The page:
When a colleague approached E. Doyle McCarthy, Ph.D., professor of sociology at Fordham, about collaborating on an article based on conversations with gay men in the early 1990s, McCarthy knew she could call upon her expertise in the sociology of knowledge, culture and emotions to help frame the story. Together, they used the interviews to reveal how the men viewed their identities and relationships in the context of the time. The resulting article, “Gay Moral Discourse: Talking about Identity, Sex and Commitment” (with David E. Woolwine, Ph.D., Hofstra University), received the 2006 Maines Narrative Research Award from the Society of the Study of Symbolic Interaction.
“It took framework to explore the meaning of the men’s lives,” said McCarthy. “People carve out who they are when they talk to others. It’s a process through which identity is shaped, made and remade.”
Symbolic interaction uses qualitative research methods, like the interviews Woolwine conducted, as opposed to statistical evidence, to “get at a group culture and understand the sense people make of their lives,” McCarthy said. “You have to interpret stories as articulations that are both personal and cultural at the same time.”
Published in the April/May 2005 issue of Studies in Symbolic Interaction, the article revealed what the men thought about virtue, commitment and sexual identity in New York City during the height of the AIDS epidemic. Their responses yielded some consistent answers.
One conclusion was that the men interviewed refused to make judgments about the life choices of other gay men. “They wouldn’t impose their own morality on any other person,” said McCarthy. “This kind of morality – never judging others by their own values – is an expression of what was important in a time when [gay men]were being judged by everybody.” This finding, she said, “makes sense, in light of the times, as a moral discourse.”
The other notable discovery was that gay men today would not likely respond to the same questions in the same way. “We think the time affects group morality and its moral discourse,” said McCarthy. “You have to understand what a group says contextually.”
Symbolic interaction—using case studies like these to reveal important sociological truths—has been a vibrant methodology in American sociology dating back to the 1920s. “It generates a lot of interest among students,” said McCarthy. “And it’s becoming more popular as many young sociologists are adopting it.”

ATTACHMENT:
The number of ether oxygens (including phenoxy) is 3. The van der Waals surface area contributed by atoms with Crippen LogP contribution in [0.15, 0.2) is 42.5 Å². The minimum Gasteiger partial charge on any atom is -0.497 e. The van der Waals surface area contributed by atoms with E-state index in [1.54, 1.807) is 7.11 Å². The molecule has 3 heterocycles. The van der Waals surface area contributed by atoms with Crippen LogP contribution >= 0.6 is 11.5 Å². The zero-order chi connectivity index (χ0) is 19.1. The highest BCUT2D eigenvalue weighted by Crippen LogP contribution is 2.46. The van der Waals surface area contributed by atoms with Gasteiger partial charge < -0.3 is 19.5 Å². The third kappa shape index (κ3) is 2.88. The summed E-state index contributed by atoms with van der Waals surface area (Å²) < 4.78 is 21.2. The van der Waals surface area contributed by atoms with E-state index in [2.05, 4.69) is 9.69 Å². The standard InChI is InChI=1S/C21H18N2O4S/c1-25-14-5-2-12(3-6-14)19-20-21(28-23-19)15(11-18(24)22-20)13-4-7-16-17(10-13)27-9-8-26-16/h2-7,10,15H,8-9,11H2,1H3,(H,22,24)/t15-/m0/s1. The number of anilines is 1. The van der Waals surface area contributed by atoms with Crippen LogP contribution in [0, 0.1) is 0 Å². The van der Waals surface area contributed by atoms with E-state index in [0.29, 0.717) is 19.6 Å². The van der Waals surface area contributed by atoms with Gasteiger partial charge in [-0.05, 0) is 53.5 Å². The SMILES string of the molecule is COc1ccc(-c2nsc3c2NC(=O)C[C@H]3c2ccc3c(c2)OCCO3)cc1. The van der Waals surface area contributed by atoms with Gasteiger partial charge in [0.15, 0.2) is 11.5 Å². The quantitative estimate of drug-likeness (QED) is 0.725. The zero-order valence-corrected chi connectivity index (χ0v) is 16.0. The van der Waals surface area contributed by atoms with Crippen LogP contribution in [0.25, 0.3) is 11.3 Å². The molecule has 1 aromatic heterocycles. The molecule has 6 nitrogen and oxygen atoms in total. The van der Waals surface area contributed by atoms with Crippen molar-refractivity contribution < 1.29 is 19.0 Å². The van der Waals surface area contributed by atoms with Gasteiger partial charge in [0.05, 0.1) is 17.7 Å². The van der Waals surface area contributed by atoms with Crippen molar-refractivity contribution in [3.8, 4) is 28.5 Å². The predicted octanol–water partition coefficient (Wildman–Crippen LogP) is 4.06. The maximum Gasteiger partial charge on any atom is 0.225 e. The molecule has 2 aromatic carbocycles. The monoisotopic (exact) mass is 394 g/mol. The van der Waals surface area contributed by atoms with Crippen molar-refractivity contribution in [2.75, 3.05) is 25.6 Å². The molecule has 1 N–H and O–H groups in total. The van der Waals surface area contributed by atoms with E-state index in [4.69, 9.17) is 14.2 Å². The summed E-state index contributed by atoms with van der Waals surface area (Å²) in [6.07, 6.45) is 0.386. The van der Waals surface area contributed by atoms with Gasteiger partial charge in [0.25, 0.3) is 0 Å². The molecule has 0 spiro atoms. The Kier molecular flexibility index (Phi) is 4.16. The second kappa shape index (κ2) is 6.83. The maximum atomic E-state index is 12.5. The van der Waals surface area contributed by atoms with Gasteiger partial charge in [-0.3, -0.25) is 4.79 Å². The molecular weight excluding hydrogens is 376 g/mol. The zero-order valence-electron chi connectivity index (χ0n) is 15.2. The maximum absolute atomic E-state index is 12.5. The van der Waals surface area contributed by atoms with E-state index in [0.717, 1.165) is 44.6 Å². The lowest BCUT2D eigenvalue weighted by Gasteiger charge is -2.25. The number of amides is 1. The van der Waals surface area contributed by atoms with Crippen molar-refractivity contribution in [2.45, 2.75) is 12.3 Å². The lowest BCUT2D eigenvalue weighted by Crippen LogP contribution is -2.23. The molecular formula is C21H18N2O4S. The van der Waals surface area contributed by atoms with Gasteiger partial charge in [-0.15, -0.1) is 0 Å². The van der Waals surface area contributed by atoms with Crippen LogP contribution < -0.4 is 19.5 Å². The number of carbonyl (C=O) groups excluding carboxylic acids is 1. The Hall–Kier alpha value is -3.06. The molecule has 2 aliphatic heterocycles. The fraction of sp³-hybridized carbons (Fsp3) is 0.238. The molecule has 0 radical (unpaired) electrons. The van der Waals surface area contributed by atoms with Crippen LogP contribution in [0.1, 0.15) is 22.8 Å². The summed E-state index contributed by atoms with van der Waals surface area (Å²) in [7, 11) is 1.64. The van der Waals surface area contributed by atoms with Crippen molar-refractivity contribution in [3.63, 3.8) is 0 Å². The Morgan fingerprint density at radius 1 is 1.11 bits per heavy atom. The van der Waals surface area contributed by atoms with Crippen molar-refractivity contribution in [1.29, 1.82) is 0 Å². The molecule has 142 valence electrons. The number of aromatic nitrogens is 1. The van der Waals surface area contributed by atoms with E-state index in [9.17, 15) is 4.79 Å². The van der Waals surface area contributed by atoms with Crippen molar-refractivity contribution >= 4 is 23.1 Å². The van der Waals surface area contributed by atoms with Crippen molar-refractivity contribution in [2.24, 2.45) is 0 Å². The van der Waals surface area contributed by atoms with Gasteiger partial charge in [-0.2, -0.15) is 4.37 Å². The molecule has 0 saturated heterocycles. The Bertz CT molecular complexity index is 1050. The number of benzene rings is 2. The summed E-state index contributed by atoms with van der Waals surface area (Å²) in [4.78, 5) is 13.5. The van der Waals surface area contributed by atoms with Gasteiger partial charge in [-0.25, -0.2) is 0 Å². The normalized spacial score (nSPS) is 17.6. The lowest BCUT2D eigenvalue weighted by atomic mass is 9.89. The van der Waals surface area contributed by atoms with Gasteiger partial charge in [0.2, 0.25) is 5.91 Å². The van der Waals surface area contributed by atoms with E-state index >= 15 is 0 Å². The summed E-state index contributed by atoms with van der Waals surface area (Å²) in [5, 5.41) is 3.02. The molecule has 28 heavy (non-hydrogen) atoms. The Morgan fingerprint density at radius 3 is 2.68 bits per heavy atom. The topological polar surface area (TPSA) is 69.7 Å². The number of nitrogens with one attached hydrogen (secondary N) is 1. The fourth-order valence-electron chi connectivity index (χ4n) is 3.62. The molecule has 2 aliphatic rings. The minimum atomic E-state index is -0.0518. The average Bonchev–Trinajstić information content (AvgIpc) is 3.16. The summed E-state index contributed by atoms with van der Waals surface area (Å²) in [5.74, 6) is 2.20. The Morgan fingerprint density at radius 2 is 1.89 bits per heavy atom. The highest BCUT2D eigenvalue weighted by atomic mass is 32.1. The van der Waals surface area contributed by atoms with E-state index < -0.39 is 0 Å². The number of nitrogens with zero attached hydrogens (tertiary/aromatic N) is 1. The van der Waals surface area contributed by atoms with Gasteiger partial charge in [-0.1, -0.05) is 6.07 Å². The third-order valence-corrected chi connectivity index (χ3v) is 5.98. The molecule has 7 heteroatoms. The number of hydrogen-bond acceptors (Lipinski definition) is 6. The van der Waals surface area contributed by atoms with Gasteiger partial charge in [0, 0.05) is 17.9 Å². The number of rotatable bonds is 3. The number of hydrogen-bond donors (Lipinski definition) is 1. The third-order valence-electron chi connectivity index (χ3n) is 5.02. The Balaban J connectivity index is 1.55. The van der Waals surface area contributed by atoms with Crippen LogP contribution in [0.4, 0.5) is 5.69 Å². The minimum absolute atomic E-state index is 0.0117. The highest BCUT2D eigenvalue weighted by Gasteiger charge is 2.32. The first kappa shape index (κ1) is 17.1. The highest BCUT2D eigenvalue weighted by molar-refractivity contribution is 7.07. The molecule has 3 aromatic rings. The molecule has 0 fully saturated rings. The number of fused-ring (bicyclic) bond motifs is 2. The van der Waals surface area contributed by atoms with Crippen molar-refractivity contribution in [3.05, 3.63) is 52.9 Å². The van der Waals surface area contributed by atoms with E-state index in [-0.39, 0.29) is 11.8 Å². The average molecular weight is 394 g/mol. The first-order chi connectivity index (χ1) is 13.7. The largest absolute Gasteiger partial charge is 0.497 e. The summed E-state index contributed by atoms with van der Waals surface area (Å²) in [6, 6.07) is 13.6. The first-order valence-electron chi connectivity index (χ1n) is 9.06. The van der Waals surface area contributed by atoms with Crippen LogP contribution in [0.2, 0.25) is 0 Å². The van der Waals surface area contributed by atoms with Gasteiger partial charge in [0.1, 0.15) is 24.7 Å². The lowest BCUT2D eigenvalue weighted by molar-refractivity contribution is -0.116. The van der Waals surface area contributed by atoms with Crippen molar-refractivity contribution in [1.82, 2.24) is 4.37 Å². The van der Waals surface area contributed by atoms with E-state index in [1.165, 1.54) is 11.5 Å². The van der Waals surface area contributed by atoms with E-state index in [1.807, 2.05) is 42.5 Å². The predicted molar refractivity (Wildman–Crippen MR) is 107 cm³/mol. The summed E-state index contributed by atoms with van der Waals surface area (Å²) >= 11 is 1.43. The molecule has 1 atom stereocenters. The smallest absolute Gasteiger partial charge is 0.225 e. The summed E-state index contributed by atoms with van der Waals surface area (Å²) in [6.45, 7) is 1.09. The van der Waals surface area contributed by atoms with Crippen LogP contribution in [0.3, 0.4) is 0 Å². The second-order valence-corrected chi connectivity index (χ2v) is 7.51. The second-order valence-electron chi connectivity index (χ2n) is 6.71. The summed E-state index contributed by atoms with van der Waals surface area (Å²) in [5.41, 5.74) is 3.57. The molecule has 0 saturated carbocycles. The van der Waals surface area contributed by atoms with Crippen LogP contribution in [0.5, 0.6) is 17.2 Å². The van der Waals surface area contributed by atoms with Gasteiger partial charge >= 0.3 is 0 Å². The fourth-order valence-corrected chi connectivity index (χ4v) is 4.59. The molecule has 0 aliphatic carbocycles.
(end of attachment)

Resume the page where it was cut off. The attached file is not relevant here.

The interest of young people in symbolic interaction is exciting to McCarthy, who said the student-teacher relationship is reciprocal. “The wonderful thing about teaching is that it keeps us in tune with whatever we’re exploring in our research,” she said. “The classroom becomes a place where you explore the ideas of your work. Some of my most important ideas have emerged from conversations with students in class.”
McCarthy even uses social theory to understand how she came to be a sociologist, placing her career choices into the context of the time in which they were made. In college in the late 1960s, “We were inclined to get very involved in community and political issues,” she said. “We were interested in social change and politics. [Sociology] was a way to understand the world for the importance of changing it.”
After receiving her bachelor’s degree from Marymount College in 1968, McCarthy went on to earn a master’s degree from the New School University in 1971, and a Ph.D. from Fordham University in 1978. Her dissertation, “George Herbert Mead’s Social Theory of Mind: A Contribution to the Sociology of Knowledge,” revealed an early interest in symbolic interaction. Mead, regarded as one of the founders of social psychology, argued that people’s identities are the products of their societies. One of his students, Herbert Blumer, coined the term “symbolic interactionism.”
In the 1980s, McCarthy turned to the study of emotions, along with a number of other researchers in the fields of sociology, philosophy, psychology and history. Emotions, she said, are not what most of us think they are: private and individual. Instead, “They are something to be explored, in this time, in everyday life. There is something very social about emotions,” she said.
“Emotions are profoundly shaped by culture, language, morality and religion,” McCarthy said. “Most of my work involves a cultural understanding of how emotions are shaped by different societies.”
Using the study of the culture of emotion paired with symbolic interaction, McCarthy is working on a book about the role of emotions in contemporary American culture, in which she hopes to reveal what Americans believe through an examination of today’s emotional cultures in consumer behavior, mass media, sports and other cultural arenas.
McCarthy is also interested in how the child is an emotional object of intense importance in contemporary culture, which is very likely her next research project.
“Why are our children objects of violence and sexuality, along with sentimentality?” McCarthy said. She believes the identities a society assigns to children are “driven by mass media and other aspects of culture.”
In a society where children are frequently victims of sexual exploitation and violence, including the recent Lancaster County, Pa., school shootings, her research is sadly relevant.
By Maja Tarateta